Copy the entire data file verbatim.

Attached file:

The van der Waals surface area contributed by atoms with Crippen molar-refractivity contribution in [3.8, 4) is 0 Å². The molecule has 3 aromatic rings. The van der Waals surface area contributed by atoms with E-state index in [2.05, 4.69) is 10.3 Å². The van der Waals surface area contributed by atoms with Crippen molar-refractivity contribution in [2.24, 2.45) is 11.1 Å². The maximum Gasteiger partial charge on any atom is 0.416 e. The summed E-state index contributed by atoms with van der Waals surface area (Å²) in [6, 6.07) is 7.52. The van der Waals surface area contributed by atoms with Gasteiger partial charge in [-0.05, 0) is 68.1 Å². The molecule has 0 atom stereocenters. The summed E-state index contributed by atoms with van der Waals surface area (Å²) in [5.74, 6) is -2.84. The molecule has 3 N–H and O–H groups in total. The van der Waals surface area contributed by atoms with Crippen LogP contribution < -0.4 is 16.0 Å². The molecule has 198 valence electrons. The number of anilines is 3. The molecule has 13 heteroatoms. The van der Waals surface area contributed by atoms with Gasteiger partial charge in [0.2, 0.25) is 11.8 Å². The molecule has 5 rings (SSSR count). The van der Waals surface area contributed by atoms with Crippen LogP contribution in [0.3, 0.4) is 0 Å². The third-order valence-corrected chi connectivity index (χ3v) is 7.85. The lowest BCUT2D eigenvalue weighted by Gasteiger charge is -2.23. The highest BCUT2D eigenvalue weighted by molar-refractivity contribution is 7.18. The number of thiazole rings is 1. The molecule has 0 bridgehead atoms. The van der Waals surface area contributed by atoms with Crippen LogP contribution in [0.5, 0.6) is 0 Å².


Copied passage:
The van der Waals surface area contributed by atoms with Crippen molar-refractivity contribution in [3.8, 4) is 0 Å². The molecule has 3 aromatic rings. The van der Waals surface area contributed by atoms with E-state index in [2.05, 4.69) is 10.3 Å². The van der Waals surface area contributed by atoms with Crippen molar-refractivity contribution in [2.24, 2.45) is 11.1 Å². The maximum Gasteiger partial charge on any atom is 0.416 e. The summed E-state index contributed by atoms with van der Waals surface area (Å²) in [6, 6.07) is 7.52. The van der Waals surface area contributed by atoms with Gasteiger partial charge in [-0.05, 0) is 68.1 Å². The molecule has 0 atom stereocenters. The summed E-state index contributed by atoms with van der Waals surface area (Å²) in [5.74, 6) is -2.84. The molecule has 3 N–H and O–H groups in total. The van der Waals surface area contributed by atoms with Crippen LogP contribution < -0.4 is 16.0 Å². The molecule has 198 valence electrons. The number of anilines is 3. The molecule has 13 heteroatoms. The van der Waals surface area contributed by atoms with Gasteiger partial charge in [0.2, 0.25) is 11.8 Å². The molecule has 5 rings (SSSR count). The van der Waals surface area contributed by atoms with Crippen LogP contribution in [0.3, 0.4) is 0 Å². The third-order valence-corrected chi connectivity index (χ3v) is 7.85. The lowest BCUT2D eigenvalue weighted by Gasteiger charge is -2.23. The highest BCUT2D eigenvalue weighted by molar-refractivity contribution is 7.18. The number of thiazole rings is 1. The molecule has 0 bridgehead atoms. The van der Waals surface area contributed by atoms with Crippen LogP contribution in [0.5, 0.6) is 0 Å².